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Dvar Shemini Azteret 5764

Hello Reader,

Welcome to the Lelamed Weekly Dvar, where we always look to share the beauty of Judaism with as many people as we can think of, so feel free to share this with someone else, or share your thoughts by responding. As always, enjoy...

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In its formal structure, Sukkot most closely resembles Pesach. Both are seven days long, and both arrive on the 15th day of their respective months, exactly half a year apart. Yet, Pesach doesn't have a post- holiday gathering, while Sukkot has the 8th day, Shemini Azteret, which is a distinct, separate festival. For the first time in a week, we stop "living" in the Sukkah and put away our Lulav and Etrog. So what is this "Eighth day holiday" really about?

The Targum says that the word "Atzeret" means "gathering". One major part of Sukkot is the necessity for the Jewish people to gather together as Jews. Shemini Atzeret is a festival that is dedicated to the Achdut (unity), of the Jews. Although other holidays may also fulfill this same purpose, Shemini Atzeret, a holiday with no distinct reason, is dedicated to the theme of unifying all Jews.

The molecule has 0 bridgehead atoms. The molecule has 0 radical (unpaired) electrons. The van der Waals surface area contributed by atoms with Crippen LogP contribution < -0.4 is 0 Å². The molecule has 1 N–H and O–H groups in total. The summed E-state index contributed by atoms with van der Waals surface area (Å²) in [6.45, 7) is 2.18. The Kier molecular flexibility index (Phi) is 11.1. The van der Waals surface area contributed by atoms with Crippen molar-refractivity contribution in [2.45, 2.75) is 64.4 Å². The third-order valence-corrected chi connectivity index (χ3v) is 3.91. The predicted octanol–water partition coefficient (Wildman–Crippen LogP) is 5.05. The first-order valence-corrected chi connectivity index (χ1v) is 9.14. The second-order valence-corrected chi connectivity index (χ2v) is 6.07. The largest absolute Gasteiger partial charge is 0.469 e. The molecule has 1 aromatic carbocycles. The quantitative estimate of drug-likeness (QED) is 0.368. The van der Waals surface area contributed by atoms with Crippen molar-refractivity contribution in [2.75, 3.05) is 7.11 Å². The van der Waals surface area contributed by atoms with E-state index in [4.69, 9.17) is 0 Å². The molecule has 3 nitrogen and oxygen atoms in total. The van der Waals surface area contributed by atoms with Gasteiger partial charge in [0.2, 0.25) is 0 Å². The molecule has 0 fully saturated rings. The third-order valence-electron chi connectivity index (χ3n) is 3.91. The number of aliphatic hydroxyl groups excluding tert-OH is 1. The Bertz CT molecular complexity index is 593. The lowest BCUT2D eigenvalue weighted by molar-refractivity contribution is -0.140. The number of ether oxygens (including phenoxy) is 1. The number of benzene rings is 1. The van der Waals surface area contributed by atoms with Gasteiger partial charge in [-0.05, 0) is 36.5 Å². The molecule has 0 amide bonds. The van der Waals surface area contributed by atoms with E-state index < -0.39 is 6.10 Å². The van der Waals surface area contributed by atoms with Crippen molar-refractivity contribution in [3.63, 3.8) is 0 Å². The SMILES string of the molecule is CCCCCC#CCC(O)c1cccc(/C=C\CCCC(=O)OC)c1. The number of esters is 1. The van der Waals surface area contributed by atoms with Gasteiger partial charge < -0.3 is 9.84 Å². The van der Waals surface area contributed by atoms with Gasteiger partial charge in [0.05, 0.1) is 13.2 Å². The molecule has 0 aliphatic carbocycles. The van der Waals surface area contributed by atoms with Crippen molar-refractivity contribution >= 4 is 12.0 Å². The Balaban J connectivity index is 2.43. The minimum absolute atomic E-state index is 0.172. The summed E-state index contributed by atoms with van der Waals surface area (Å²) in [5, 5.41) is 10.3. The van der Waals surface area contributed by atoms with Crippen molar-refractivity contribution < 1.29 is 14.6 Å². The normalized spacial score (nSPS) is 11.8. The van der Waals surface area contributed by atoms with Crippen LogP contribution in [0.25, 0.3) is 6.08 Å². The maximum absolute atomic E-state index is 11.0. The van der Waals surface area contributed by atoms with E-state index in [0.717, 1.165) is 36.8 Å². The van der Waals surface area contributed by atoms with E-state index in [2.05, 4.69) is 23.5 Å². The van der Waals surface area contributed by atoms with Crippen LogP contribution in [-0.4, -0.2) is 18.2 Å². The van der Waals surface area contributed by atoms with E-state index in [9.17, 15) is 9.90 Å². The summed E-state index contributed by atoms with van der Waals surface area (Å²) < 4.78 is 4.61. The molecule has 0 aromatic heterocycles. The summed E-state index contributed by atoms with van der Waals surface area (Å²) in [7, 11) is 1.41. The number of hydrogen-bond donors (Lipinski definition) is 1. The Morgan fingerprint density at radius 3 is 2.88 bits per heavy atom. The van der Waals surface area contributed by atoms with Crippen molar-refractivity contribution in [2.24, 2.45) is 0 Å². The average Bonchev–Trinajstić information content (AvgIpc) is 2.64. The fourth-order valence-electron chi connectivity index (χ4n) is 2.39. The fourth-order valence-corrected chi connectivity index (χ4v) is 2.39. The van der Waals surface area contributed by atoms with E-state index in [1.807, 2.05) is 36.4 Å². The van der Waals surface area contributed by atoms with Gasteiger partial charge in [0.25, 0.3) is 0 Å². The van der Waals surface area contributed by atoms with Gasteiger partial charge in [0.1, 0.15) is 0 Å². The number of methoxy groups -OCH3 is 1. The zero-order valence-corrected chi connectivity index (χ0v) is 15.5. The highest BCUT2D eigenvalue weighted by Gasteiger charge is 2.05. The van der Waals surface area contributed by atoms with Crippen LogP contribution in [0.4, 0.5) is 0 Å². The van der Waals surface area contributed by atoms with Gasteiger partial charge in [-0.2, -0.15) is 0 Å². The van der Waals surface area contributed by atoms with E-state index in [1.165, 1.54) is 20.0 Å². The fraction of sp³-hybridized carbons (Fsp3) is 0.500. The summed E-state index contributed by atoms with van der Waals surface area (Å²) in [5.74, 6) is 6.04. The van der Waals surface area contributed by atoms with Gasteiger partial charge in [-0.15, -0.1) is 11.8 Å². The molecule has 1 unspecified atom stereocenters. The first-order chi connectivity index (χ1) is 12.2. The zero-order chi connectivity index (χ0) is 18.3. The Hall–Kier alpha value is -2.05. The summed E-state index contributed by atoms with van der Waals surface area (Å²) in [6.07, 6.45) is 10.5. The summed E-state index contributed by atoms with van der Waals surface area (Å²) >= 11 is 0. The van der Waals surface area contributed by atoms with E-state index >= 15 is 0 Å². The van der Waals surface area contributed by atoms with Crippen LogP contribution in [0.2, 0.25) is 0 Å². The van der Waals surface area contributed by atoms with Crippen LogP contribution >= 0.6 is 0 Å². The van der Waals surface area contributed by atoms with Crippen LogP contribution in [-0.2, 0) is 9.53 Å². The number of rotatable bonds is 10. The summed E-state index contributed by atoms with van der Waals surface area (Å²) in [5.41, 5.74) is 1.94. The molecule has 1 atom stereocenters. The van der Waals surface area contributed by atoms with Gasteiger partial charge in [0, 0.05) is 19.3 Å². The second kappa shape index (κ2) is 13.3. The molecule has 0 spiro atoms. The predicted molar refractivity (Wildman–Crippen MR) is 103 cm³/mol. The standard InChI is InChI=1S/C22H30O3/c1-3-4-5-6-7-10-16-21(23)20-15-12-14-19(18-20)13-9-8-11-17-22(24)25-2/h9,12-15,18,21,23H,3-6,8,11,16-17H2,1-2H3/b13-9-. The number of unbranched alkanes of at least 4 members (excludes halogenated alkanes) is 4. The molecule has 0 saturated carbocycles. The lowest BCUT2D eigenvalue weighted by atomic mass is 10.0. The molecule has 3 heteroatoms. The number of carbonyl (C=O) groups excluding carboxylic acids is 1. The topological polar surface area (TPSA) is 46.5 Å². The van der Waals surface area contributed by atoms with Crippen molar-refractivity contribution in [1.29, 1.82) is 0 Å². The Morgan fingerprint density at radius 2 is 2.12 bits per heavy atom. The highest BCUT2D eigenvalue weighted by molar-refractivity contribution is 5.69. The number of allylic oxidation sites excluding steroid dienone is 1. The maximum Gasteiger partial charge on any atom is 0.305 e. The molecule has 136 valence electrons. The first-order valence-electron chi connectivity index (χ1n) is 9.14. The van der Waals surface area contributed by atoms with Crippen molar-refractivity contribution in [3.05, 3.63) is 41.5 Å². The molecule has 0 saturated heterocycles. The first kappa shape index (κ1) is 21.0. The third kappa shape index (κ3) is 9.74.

Especially in these modern times, the issue of 'Who is a Jew' sometimes grows more important than 'What is a Jew'. Shemini Atzeret is a time where G-d doesn't want any Jews to become separated. He wants all Jews to be unified, no matter what their level of observance. I want one more day where all Jews can be unified as one. Asking for Teshuva on Rosh Hashana and Yom Kippur is a great emotional strain. Building a Sukkah and preparing for the holidays can tire a person out physically. We may feel relieved when all the holidays are done with and we can return to our normal routines.

Shemini Atzeret shows us that we should feel exactly the opposite. We should say, "Please, stay one day longer." Don't be so eager to leave! Let us have one more day where all Jews can stand side-by-side and celebrate in unity!

Quotation of the Week:
"When you learn, teach.... when you get, give!"

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Last Updated: Monday, October 03, 2005